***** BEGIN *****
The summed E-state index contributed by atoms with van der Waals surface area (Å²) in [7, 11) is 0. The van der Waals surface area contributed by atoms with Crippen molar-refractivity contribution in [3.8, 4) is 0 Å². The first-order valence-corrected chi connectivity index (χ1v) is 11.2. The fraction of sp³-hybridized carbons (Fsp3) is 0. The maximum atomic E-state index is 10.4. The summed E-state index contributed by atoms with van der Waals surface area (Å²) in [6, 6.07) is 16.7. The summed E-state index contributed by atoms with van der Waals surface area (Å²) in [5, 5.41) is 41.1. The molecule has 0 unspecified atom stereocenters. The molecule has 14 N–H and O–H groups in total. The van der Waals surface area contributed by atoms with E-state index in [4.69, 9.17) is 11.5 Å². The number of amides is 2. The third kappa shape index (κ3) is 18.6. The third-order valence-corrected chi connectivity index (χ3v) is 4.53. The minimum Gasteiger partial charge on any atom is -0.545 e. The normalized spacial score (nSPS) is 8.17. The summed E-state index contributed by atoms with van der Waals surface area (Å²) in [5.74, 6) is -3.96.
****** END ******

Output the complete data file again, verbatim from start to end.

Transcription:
The summed E-state index contributed by atoms with van der Waals surface area (Å²) in [7, 11) is 0. The van der Waals surface area contributed by atoms with Crippen molar-refractivity contribution in [3.8, 4) is 0 Å². The first-order valence-corrected chi connectivity index (χ1v) is 11.2. The fraction of sp³-hybridized carbons (Fsp3) is 0. The maximum atomic E-state index is 10.4. The summed E-state index contributed by atoms with van der Waals surface area (Å²) in [6, 6.07) is 16.7. The summed E-state index contributed by atoms with van der Waals surface area (Å²) in [5, 5.41) is 41.1. The molecule has 0 unspecified atom stereocenters. The molecule has 14 N–H and O–H groups in total. The van der Waals surface area contributed by atoms with E-state index in [4.69, 9.17) is 11.5 Å². The number of amides is 2. The third kappa shape index (κ3) is 18.6. The third-order valence-corrected chi connectivity index (χ3v) is 4.53. The minimum Gasteiger partial charge on any atom is -0.545 e. The normalized spacial score (nSPS) is 8.17. The summed E-state index contributed by atoms with van der Waals surface area (Å²) in [5.74, 6) is -3.96.